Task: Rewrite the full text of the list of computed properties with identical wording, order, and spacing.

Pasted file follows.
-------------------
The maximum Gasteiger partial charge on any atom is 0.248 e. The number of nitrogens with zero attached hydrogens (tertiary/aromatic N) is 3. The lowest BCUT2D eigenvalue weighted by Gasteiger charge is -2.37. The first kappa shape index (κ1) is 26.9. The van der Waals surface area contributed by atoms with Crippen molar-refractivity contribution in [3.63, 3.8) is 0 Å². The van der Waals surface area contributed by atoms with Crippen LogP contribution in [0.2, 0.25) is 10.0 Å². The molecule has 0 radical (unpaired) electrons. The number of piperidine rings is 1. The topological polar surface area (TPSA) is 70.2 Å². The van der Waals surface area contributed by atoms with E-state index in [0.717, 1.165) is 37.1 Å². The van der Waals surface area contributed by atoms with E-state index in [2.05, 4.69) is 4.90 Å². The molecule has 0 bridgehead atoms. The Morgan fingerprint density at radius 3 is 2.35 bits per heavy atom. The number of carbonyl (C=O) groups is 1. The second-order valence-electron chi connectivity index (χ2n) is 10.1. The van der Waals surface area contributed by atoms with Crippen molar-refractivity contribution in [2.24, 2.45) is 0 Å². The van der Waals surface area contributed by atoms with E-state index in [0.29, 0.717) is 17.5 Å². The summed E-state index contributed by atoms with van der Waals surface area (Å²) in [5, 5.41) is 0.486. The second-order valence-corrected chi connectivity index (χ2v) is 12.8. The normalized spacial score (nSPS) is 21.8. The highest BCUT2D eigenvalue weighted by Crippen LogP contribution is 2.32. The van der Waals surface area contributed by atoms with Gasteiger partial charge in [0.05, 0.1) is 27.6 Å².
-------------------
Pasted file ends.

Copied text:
The maximum Gasteiger partial charge on any atom is 0.248 e. The number of nitrogens with zero attached hydrogens (tertiary/aromatic N) is 3. The lowest BCUT2D eigenvalue weighted by Gasteiger charge is -2.37. The first kappa shape index (κ1) is 26.9. The van der Waals surface area contributed by atoms with Crippen molar-refractivity contribution in [3.63, 3.8) is 0 Å². The van der Waals surface area contributed by atoms with Crippen LogP contribution in [0.2, 0.25) is 10.0 Å². The molecule has 0 radical (unpaired) electrons. The number of piperidine rings is 1. The topological polar surface area (TPSA) is 70.2 Å². The van der Waals surface area contributed by atoms with E-state index in [0.717, 1.165) is 37.1 Å². The van der Waals surface area contributed by atoms with E-state index in [2.05, 4.69) is 4.90 Å². The molecule has 0 bridgehead atoms. The Morgan fingerprint density at radius 3 is 2.35 bits per heavy atom. The number of carbonyl (C=O) groups is 1. The second-order valence-electron chi connectivity index (χ2n) is 10.1. The van der Waals surface area contributed by atoms with Crippen molar-refractivity contribution in [2.24, 2.45) is 0 Å². The van der Waals surface area contributed by atoms with E-state index in [0.29, 0.717) is 17.5 Å². The summed E-state index contributed by atoms with van der Waals surface area (Å²) in [5, 5.41) is 0.486. The second-order valence-corrected chi connectivity index (χ2v) is 12.8. The normalized spacial score (nSPS) is 21.8. The highest BCUT2D eigenvalue weighted by Crippen LogP contribution is 2.32. The van der Waals surface area contributed by atoms with Gasteiger partial charge in [0.05, 0.1) is 27.6 Å².